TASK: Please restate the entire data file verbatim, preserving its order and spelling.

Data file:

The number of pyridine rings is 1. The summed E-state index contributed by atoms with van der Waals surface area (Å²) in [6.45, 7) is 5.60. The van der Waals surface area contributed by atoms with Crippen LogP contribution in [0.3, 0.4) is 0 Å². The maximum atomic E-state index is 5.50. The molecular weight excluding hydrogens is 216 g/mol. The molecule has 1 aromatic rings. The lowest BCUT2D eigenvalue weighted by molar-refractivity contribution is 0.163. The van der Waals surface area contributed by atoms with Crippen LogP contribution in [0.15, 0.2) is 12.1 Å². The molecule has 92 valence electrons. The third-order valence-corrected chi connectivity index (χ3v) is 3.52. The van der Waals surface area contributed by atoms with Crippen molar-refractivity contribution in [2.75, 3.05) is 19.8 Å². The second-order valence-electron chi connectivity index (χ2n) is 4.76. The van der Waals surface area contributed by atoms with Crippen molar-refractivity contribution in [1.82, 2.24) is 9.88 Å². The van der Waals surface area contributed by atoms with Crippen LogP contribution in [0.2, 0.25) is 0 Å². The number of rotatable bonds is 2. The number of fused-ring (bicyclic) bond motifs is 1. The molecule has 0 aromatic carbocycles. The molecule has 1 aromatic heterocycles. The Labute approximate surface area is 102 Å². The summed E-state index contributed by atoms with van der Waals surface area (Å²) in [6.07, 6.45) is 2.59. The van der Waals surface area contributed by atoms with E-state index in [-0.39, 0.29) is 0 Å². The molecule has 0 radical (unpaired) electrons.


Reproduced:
The number of pyridine rings is 1. The summed E-state index contributed by atoms with van der Waals surface area (Å²) in [6.45, 7) is 5.60. The van der Waals surface area contributed by atoms with Crippen LogP contribution in [0.3, 0.4) is 0 Å². The maximum atomic E-state index is 5.50. The molecular weight excluding hydrogens is 216 g/mol. The molecule has 1 aromatic rings. The lowest BCUT2D eigenvalue weighted by molar-refractivity contribution is 0.163. The van der Waals surface area contributed by atoms with Crippen LogP contribution in [0.15, 0.2) is 12.1 Å². The molecule has 92 valence electrons. The third-order valence-corrected chi connectivity index (χ3v) is 3.52. The van der Waals surface area contributed by atoms with Crippen molar-refractivity contribution in [2.75, 3.05) is 19.8 Å². The second-order valence-electron chi connectivity index (χ2n) is 4.76. The van der Waals surface area contributed by atoms with Crippen molar-refractivity contribution in [1.82, 2.24) is 9.88 Å². The van der Waals surface area contributed by atoms with Crippen LogP contribution in [0.2, 0.25) is 0 Å². The number of rotatable bonds is 2. The number of fused-ring (bicyclic) bond motifs is 1. The molecule has 0 aromatic carbocycles. The molecule has 1 aromatic heterocycles. The Labute approximate surface area is 102 Å². The summed E-state index contributed by atoms with van der Waals surface area (Å²) in [6.07, 6.45) is 2.59. The van der Waals surface area contributed by atoms with E-state index in [-0.39, 0.29) is 0 Å². The molecule has 0 radical (unpaired) electrons.